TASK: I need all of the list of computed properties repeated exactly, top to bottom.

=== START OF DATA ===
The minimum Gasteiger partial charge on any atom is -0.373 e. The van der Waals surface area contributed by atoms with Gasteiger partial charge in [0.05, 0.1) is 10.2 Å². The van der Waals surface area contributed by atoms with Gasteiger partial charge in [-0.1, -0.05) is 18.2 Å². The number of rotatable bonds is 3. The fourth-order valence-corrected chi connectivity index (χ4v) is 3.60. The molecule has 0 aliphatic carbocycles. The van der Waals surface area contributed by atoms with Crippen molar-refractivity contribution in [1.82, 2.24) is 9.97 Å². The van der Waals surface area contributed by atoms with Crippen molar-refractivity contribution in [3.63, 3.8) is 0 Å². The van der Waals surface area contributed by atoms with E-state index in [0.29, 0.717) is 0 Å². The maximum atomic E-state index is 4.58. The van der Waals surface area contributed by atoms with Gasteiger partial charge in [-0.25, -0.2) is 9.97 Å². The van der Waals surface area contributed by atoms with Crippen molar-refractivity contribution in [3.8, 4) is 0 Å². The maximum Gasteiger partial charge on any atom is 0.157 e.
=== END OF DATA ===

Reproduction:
The minimum Gasteiger partial charge on any atom is -0.373 e. The van der Waals surface area contributed by atoms with Gasteiger partial charge in [0.05, 0.1) is 10.2 Å². The van der Waals surface area contributed by atoms with Gasteiger partial charge in [-0.1, -0.05) is 18.2 Å². The number of rotatable bonds is 3. The fourth-order valence-corrected chi connectivity index (χ4v) is 3.60. The molecule has 0 aliphatic carbocycles. The van der Waals surface area contributed by atoms with Crippen molar-refractivity contribution in [1.82, 2.24) is 9.97 Å². The van der Waals surface area contributed by atoms with Crippen molar-refractivity contribution in [3.63, 3.8) is 0 Å². The van der Waals surface area contributed by atoms with E-state index in [0.29, 0.717) is 0 Å². The maximum atomic E-state index is 4.58. The van der Waals surface area contributed by atoms with Gasteiger partial charge in [-0.25, -0.2) is 9.97 Å². The van der Waals surface area contributed by atoms with Crippen molar-refractivity contribution in [3.8, 4) is 0 Å². The maximum Gasteiger partial charge on any atom is 0.157 e.